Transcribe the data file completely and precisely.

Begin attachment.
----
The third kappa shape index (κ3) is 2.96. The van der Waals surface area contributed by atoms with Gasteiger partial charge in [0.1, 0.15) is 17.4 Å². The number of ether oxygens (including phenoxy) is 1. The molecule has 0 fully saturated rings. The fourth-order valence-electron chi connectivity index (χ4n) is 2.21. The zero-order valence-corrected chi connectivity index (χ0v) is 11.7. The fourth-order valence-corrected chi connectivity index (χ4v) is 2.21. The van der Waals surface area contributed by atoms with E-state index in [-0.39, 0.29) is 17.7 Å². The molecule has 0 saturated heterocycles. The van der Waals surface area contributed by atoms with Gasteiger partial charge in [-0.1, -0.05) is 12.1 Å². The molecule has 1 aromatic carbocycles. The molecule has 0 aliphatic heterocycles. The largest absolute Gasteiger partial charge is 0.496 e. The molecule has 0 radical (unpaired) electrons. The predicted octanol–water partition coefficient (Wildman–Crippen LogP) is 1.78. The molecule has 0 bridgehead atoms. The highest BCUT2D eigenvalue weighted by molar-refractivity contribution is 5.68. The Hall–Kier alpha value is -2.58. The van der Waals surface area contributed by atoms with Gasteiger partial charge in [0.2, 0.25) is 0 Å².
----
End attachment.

The third kappa shape index (κ3) is 2.96. The van der Waals surface area contributed by atoms with Gasteiger partial charge in [0.1, 0.15) is 17.4 Å². The number of ether oxygens (including phenoxy) is 1. The molecule has 0 fully saturated rings. The fourth-order valence-electron chi connectivity index (χ4n) is 2.21. The zero-order valence-corrected chi connectivity index (χ0v) is 11.7. The fourth-order valence-corrected chi connectivity index (χ4v) is 2.21. The van der Waals surface area contributed by atoms with E-state index in [-0.39, 0.29) is 17.7 Å². The molecule has 0 saturated heterocycles. The van der Waals surface area contributed by atoms with Gasteiger partial charge in [-0.1, -0.05) is 12.1 Å². The molecule has 1 aromatic carbocycles. The molecule has 0 aliphatic heterocycles. The largest absolute Gasteiger partial charge is 0.496 e. The molecule has 0 radical (unpaired) electrons. The predicted octanol–water partition coefficient (Wildman–Crippen LogP) is 1.78. The molecule has 0 bridgehead atoms. The highest BCUT2D eigenvalue weighted by molar-refractivity contribution is 5.68. The Hall–Kier alpha value is -2.58. The van der Waals surface area contributed by atoms with Gasteiger partial charge in [0.2, 0.25) is 0 Å².